Barron: The technology implications ... really had depended on just our core infrastructure — people. Desktops really didn’t have the right-sized VPN for the entire workforce to be at home. And so those two things were, you know, you had to pivot very fast to get those things in place. … We actually don’t provide our frontline customer service to our constituents; it’s the tax assessor-collectors in the counties that do, and so that was an added layer of complication. And what we saw with that is, is that we had, especially during the pandemic, we have some counties that completely closed down, and people could go to the county office and register. And we actually have legislation last session that went through to basically call it any willing county. So now if somebody in Travis County can go to Williamson County and register their vehicles, who wouldn’t be willing to accept that?

Acevedo: We were scrambling, just from the airport experience. So we were, we were like, “Oh my gosh, you know, now what are we going to do?” You know, we went from, you know, one of our best years to down to nothing, and we’re trying to figure out, do we make our terminals like event planning and start having a wedding? We had this application that measures diesel fuel, and we’re going through an ERP (enterprise resource planning), we’re cut over to a new ERP, and we needed that feed from the diesel fuel; the finance department needs it. And because it’s an asset, anyway, this is just an example but how critical is it down to the function level. Decided to do something different, and did it renew that contract? And so we didn’t; IT didn’t know about it because then there was some shift. So IT would have been responsible for that, and had that, and we would have been aware of it and had it, they call it three deep, right? So three people deep would have known about that edge device that was really providing a huge asset for us. So now we have to go back to the manual until we can figure out a new system that will handle that. So those are the kinds of things that I’ve seen and I’m experiencing popping up.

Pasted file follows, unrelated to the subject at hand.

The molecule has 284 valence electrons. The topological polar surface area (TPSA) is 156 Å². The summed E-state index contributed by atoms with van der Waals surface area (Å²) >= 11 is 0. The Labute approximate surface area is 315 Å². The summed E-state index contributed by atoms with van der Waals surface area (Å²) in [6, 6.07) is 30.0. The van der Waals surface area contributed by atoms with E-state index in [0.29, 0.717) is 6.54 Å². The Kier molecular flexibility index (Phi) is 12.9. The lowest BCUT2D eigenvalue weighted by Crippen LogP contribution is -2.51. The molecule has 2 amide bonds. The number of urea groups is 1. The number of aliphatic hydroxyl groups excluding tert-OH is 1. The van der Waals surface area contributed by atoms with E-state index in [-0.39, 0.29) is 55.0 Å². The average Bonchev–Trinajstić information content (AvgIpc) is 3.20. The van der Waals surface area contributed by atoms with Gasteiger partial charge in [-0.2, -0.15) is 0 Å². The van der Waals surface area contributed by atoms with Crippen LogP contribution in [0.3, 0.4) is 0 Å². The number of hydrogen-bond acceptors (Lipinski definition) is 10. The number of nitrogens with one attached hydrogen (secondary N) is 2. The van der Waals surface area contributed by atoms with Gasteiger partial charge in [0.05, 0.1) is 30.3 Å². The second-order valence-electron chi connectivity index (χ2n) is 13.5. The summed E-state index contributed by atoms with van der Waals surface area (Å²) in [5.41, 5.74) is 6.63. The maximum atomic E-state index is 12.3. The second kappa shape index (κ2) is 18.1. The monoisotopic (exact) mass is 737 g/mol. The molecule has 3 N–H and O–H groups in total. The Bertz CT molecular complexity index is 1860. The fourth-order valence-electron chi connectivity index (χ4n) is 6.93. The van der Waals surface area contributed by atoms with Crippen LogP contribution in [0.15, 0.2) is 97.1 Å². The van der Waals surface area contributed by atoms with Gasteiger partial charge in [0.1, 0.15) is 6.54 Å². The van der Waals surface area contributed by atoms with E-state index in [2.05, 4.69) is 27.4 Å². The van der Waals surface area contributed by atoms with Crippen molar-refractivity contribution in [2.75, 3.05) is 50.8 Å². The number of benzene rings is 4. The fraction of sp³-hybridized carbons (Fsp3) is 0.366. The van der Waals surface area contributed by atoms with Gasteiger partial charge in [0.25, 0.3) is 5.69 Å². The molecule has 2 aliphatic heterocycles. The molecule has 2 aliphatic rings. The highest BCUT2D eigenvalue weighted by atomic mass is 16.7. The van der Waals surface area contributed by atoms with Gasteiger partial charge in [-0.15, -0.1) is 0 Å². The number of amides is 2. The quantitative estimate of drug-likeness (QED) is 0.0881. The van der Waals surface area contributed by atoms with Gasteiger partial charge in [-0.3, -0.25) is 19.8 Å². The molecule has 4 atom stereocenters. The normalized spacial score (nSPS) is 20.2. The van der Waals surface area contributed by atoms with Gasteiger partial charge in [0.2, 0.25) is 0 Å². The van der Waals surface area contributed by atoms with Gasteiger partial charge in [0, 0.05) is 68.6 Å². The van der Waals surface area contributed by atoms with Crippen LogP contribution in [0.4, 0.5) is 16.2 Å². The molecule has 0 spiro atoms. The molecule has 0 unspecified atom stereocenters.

Haisler: You know, NASCIO kind of rolled out some guidance saying CIOs are becoming kind of a brokerage model as we think about how the interface is this and all these things, but we’re also seeing new responsibilities on it like diversity, equity and inclusion. What are some of the new hats you might be wearing that weren’t a part of your CIO purview before what’s been outsourced to you to kind of delivers a bond within your organizations?

Barron: I’ve always tried to be inclusive and focus on the people and the technology. … and the bonds that you have with your team, with your business partners. And I’ve always seen that is critically important. … I’ve seen it time and again, where, like, managers will build boxes around those people and oh, you can’t talk to that developer at all because they need to be focused. On coding and that, it doesn’t work. It really doesn’t work. And so you’re really trying to break down those walls and support those relationships. And then, you know, supporting diversity in the workplace. You know, I think, especially in being a woman CIO, it’s really exciting for me to see how many strong women are in CIO positions at the state of Texas and at agencies that are traditionally male-dominated.

Acevedo: We’re really looking into these. We did it at the airport where you put almost like virtual reality goggles on for the sight impaired, and you can navigate through the airport and then work. We expanded and tested a little with children with autism and kind of gave them that experience so they knew what they were going to do before they got to the airport. So we’re kind of testing those types of technology. I’m wondering if that would be a fit for the metaverse, like how we’re going to know what it is like to get on a bus and/or the train and where do you stop and, you know, those are the types of things that we’re looking at but on the internal side.

Next: Part II

*e.Republic is Industry Insider — Texas’ parent company.
Darren Nielsen is the former lead editor for Industry Insider — Texas.